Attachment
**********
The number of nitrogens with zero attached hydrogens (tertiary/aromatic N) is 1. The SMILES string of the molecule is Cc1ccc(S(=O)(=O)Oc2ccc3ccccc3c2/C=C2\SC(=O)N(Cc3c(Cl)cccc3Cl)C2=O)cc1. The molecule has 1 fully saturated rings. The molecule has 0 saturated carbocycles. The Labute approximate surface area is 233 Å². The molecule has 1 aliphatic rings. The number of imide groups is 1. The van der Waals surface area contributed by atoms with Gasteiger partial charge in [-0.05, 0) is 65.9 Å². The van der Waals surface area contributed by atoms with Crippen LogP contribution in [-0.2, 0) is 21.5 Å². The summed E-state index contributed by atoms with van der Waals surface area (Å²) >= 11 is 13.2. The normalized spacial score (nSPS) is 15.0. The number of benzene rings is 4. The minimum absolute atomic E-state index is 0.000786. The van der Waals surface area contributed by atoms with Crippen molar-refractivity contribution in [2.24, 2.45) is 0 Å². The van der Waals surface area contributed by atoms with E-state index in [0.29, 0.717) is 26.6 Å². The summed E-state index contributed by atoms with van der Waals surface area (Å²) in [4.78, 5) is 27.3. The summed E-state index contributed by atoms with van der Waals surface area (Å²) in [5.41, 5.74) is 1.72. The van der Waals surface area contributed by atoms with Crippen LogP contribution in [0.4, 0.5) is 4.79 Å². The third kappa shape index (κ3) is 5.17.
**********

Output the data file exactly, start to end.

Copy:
The number of nitrogens with zero attached hydrogens (tertiary/aromatic N) is 1. The SMILES string of the molecule is Cc1ccc(S(=O)(=O)Oc2ccc3ccccc3c2/C=C2\SC(=O)N(Cc3c(Cl)cccc3Cl)C2=O)cc1. The molecule has 1 fully saturated rings. The molecule has 0 saturated carbocycles. The Labute approximate surface area is 233 Å². The molecule has 1 aliphatic rings. The number of imide groups is 1. The van der Waals surface area contributed by atoms with Gasteiger partial charge in [-0.05, 0) is 65.9 Å². The van der Waals surface area contributed by atoms with Crippen LogP contribution in [-0.2, 0) is 21.5 Å². The summed E-state index contributed by atoms with van der Waals surface area (Å²) >= 11 is 13.2. The normalized spacial score (nSPS) is 15.0. The number of benzene rings is 4. The minimum absolute atomic E-state index is 0.000786. The van der Waals surface area contributed by atoms with Crippen molar-refractivity contribution in [2.24, 2.45) is 0 Å². The van der Waals surface area contributed by atoms with E-state index in [0.29, 0.717) is 26.6 Å². The summed E-state index contributed by atoms with van der Waals surface area (Å²) in [4.78, 5) is 27.3. The summed E-state index contributed by atoms with van der Waals surface area (Å²) in [5.41, 5.74) is 1.72. The van der Waals surface area contributed by atoms with Crippen LogP contribution in [0.4, 0.5) is 4.79 Å². The third kappa shape index (κ3) is 5.17.